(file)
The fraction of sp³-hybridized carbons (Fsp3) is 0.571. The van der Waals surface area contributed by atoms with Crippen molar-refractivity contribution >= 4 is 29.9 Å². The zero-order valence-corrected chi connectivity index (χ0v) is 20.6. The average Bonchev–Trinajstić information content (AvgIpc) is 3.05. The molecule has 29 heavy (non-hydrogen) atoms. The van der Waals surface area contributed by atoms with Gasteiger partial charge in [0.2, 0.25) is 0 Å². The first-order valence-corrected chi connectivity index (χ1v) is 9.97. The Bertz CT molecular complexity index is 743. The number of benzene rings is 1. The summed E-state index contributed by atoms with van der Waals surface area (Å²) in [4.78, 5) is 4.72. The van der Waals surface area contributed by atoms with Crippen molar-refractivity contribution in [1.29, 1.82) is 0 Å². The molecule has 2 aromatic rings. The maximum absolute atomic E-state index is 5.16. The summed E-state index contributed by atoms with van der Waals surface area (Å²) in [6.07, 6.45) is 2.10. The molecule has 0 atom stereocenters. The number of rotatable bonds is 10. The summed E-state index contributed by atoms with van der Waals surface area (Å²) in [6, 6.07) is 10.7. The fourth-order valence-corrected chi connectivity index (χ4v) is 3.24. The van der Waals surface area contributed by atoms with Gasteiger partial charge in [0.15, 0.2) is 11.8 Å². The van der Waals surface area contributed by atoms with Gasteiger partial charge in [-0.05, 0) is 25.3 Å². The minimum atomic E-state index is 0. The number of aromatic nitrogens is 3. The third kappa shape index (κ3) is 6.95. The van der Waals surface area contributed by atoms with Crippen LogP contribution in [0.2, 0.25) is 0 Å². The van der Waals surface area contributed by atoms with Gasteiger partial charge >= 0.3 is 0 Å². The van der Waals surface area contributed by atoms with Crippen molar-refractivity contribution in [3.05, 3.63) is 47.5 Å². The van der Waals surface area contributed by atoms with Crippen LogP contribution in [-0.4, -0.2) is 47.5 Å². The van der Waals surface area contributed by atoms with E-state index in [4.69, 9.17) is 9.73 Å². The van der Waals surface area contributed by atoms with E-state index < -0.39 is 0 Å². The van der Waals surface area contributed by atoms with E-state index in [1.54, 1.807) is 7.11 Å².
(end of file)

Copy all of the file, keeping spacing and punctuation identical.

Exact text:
The fraction of sp³-hybridized carbons (Fsp3) is 0.571. The van der Waals surface area contributed by atoms with Crippen molar-refractivity contribution >= 4 is 29.9 Å². The zero-order valence-corrected chi connectivity index (χ0v) is 20.6. The average Bonchev–Trinajstić information content (AvgIpc) is 3.05. The molecule has 29 heavy (non-hydrogen) atoms. The van der Waals surface area contributed by atoms with Gasteiger partial charge in [0.2, 0.25) is 0 Å². The first-order valence-corrected chi connectivity index (χ1v) is 9.97. The Bertz CT molecular complexity index is 743. The number of benzene rings is 1. The summed E-state index contributed by atoms with van der Waals surface area (Å²) in [4.78, 5) is 4.72. The van der Waals surface area contributed by atoms with Crippen molar-refractivity contribution in [1.29, 1.82) is 0 Å². The molecule has 2 aromatic rings. The maximum absolute atomic E-state index is 5.16. The summed E-state index contributed by atoms with van der Waals surface area (Å²) in [6.07, 6.45) is 2.10. The molecule has 0 atom stereocenters. The number of rotatable bonds is 10. The summed E-state index contributed by atoms with van der Waals surface area (Å²) in [6, 6.07) is 10.7. The fourth-order valence-corrected chi connectivity index (χ4v) is 3.24. The van der Waals surface area contributed by atoms with Gasteiger partial charge in [0.15, 0.2) is 11.8 Å². The van der Waals surface area contributed by atoms with Gasteiger partial charge in [-0.05, 0) is 25.3 Å². The minimum atomic E-state index is 0. The number of aromatic nitrogens is 3. The third kappa shape index (κ3) is 6.95. The van der Waals surface area contributed by atoms with Crippen LogP contribution in [0.2, 0.25) is 0 Å². The van der Waals surface area contributed by atoms with Gasteiger partial charge >= 0.3 is 0 Å². The van der Waals surface area contributed by atoms with Crippen molar-refractivity contribution in [3.05, 3.63) is 47.5 Å². The van der Waals surface area contributed by atoms with Crippen LogP contribution in [-0.4, -0.2) is 47.5 Å². The van der Waals surface area contributed by atoms with E-state index in [4.69, 9.17) is 9.73 Å². The van der Waals surface area contributed by atoms with E-state index < -0.39 is 0 Å². The van der Waals surface area contributed by atoms with E-state index in [1.54, 1.807) is 7.11 Å².